We are going to keep looking for upside plays. We took good positions on Friday, and we will be looking for more next week. Maybe things will change; maybe it will break. This could be a false hold, but I do not think so. We will be ready with downside plays for bounces. As the week progresses, and the market moves up, there will be some stocks ripe for a bounce some that maybe broke below their ranges and have sold off and are coming back up to test. Maybe some semiconductors since the SOX and the SMH are below their ranges. If the stocks rally back up to those ranges and stall, then they could be ripe for the downside. That could coincide with the SP500 moving to the mid range or the next interim level of resistance and stalling. Then we would get downside. We have to be ready for that because we are range trading. Sometimes the market goes all the way to the top of the range and sometimes it does not.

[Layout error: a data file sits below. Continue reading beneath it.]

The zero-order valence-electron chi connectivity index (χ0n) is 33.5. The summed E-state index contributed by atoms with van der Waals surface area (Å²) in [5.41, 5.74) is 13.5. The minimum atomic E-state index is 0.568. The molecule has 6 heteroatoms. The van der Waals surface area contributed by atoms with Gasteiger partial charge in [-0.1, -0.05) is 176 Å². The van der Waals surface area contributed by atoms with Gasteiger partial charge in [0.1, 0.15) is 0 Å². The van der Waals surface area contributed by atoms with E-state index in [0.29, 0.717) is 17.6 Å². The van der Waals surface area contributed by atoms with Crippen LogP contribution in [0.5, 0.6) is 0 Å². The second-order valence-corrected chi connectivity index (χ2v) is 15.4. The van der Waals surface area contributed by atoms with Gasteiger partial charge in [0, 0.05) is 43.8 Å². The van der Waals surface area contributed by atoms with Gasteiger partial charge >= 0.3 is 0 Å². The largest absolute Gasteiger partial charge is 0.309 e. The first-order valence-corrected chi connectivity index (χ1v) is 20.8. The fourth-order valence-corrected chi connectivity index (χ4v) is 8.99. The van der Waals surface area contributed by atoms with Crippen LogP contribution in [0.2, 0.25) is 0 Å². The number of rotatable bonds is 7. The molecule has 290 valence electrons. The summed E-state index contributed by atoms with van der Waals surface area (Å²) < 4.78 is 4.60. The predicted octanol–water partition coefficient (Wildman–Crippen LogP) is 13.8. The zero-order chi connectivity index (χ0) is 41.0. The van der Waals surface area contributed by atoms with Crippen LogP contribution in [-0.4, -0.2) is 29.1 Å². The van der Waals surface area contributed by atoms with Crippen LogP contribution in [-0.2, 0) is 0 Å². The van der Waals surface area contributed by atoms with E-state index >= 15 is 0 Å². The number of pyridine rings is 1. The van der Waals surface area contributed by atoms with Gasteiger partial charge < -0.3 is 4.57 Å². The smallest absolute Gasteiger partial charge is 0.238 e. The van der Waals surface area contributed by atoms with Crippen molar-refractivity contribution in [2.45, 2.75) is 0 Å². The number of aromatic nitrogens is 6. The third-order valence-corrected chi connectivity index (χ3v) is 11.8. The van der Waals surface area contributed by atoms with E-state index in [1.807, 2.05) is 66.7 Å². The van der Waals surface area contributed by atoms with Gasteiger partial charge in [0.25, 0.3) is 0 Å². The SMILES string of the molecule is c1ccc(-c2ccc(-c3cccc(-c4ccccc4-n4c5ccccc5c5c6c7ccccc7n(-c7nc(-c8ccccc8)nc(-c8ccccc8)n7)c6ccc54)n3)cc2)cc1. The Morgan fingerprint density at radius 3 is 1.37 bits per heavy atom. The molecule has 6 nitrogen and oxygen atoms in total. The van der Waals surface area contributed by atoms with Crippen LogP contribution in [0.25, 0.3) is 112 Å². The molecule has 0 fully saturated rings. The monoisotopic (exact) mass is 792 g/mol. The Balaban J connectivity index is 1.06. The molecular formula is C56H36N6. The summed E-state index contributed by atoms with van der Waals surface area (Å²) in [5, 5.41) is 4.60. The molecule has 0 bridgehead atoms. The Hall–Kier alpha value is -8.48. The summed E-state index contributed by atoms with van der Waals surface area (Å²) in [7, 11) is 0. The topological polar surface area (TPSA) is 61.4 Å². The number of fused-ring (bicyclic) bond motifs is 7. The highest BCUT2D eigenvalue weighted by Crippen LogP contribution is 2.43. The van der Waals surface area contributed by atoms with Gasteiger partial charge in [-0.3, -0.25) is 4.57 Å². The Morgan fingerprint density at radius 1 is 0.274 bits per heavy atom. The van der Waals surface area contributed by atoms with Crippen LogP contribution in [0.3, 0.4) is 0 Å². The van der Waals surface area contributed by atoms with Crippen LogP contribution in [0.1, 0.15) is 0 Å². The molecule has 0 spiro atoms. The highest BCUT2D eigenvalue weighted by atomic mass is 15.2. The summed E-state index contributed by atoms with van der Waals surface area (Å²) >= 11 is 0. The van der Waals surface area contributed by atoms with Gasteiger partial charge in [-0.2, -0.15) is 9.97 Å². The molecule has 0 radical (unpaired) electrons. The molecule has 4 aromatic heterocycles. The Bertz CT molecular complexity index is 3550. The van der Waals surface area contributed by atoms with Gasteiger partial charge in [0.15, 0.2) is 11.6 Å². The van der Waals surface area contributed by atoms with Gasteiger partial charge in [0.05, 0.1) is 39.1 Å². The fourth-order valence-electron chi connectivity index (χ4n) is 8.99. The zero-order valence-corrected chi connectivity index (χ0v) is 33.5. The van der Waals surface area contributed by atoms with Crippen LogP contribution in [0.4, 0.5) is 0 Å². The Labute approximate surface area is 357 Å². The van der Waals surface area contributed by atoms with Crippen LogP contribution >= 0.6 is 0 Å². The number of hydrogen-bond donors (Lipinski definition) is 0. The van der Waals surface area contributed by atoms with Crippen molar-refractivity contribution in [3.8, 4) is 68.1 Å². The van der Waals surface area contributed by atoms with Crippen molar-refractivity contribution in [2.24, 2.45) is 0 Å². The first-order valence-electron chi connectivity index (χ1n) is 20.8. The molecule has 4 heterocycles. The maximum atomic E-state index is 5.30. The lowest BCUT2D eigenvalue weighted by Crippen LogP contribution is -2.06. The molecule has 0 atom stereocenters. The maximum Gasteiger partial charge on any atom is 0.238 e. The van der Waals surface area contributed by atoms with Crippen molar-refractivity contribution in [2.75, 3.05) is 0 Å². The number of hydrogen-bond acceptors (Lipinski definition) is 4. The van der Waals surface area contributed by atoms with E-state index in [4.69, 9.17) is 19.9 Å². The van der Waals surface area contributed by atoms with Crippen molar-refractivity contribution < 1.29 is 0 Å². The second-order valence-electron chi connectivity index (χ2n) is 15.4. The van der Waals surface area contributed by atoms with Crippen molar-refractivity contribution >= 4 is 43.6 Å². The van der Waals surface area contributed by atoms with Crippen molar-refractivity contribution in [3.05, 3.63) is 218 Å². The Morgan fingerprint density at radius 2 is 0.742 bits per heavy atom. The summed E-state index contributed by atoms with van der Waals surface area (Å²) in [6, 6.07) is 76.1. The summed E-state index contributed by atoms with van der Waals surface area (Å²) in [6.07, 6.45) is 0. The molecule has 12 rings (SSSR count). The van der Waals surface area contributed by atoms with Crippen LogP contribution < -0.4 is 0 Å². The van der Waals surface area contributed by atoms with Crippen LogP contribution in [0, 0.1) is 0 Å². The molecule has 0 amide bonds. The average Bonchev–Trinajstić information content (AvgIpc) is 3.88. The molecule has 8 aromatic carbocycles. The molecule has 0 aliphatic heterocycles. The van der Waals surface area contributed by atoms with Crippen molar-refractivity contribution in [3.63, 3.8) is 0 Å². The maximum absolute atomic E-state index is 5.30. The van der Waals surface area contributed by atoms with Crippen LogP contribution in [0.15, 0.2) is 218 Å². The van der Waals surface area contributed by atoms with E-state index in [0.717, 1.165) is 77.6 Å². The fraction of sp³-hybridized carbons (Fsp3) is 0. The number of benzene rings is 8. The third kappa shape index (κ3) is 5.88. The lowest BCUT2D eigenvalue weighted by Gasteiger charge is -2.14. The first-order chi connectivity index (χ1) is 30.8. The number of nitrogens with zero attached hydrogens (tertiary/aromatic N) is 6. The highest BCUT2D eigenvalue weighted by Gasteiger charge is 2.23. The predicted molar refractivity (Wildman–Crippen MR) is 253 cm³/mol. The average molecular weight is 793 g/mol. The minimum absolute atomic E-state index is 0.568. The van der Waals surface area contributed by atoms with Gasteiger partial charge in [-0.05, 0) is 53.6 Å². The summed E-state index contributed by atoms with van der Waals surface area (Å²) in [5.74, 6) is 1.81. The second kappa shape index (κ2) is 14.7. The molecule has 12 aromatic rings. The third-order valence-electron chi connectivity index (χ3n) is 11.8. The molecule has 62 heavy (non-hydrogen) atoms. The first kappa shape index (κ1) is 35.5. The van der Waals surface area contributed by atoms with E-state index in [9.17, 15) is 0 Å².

Some confirmation would be nice early next week, but what makes me believe it will go higher is the tenacity at that prior low the ability to overcome bad news and still hold support and then to start to rally. That is why we will look for more upside plays from stocks that have made pullbacks and are still in position to move CAGC, for instance, is in good position to move higher. We will look for other stocks similarly situated to rally upside and make us money, and nice, strong patterns and support levels to bounce them up into the tops of their range. Have an excellent weekend. Remember next week is the employment week, and then we have a three-day weekend for Labor Day after that. Start factoring that in to your trading equation.
Support and Resistance
NASDAQ: Closed at 2118.69
2140 from the May and June 2010 lows
2151 is the Tuesday gap down point